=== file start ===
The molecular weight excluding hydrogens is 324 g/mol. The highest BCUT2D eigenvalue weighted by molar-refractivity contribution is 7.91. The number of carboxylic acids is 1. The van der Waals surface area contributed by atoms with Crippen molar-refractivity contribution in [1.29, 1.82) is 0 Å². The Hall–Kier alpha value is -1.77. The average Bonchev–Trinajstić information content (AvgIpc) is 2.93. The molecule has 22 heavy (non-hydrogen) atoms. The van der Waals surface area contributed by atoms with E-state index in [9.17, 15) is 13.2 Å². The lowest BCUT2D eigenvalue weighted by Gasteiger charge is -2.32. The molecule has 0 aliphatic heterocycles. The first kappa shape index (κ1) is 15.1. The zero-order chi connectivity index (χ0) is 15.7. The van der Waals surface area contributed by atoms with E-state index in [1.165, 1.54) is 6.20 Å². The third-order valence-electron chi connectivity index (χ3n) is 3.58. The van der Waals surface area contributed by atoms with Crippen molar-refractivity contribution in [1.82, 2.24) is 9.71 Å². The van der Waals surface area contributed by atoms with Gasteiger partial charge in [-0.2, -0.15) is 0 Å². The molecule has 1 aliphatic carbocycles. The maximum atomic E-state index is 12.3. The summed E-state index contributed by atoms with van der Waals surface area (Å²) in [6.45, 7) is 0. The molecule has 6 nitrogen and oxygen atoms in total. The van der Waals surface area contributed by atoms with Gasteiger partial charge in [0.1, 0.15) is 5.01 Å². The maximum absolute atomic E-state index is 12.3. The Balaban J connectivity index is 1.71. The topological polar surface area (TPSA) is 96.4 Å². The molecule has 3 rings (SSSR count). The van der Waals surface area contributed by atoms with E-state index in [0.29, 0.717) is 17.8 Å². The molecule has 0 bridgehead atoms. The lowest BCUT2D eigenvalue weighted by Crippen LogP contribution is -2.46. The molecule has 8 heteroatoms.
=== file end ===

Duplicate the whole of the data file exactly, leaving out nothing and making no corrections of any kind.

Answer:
The molecular weight excluding hydrogens is 324 g/mol. The highest BCUT2D eigenvalue weighted by molar-refractivity contribution is 7.91. The number of carboxylic acids is 1. The van der Waals surface area contributed by atoms with Crippen molar-refractivity contribution in [1.29, 1.82) is 0 Å². The Hall–Kier alpha value is -1.77. The average Bonchev–Trinajstić information content (AvgIpc) is 2.93. The molecule has 22 heavy (non-hydrogen) atoms. The van der Waals surface area contributed by atoms with E-state index in [9.17, 15) is 13.2 Å². The lowest BCUT2D eigenvalue weighted by Gasteiger charge is -2.32. The molecule has 0 aliphatic heterocycles. The first kappa shape index (κ1) is 15.1. The zero-order chi connectivity index (χ0) is 15.7. The van der Waals surface area contributed by atoms with E-state index in [1.165, 1.54) is 6.20 Å². The third-order valence-electron chi connectivity index (χ3n) is 3.58. The van der Waals surface area contributed by atoms with Crippen molar-refractivity contribution in [1.82, 2.24) is 9.71 Å². The van der Waals surface area contributed by atoms with Gasteiger partial charge in [-0.2, -0.15) is 0 Å². The molecule has 1 aliphatic carbocycles. The maximum atomic E-state index is 12.3. The summed E-state index contributed by atoms with van der Waals surface area (Å²) in [6.45, 7) is 0. The molecule has 6 nitrogen and oxygen atoms in total. The van der Waals surface area contributed by atoms with Gasteiger partial charge in [0.1, 0.15) is 5.01 Å². The maximum absolute atomic E-state index is 12.3. The Balaban J connectivity index is 1.71. The topological polar surface area (TPSA) is 96.4 Å². The molecule has 3 rings (SSSR count). The van der Waals surface area contributed by atoms with E-state index in [0.29, 0.717) is 17.8 Å². The molecule has 0 bridgehead atoms. The lowest BCUT2D eigenvalue weighted by Crippen LogP contribution is -2.46. The molecule has 8 heteroatoms.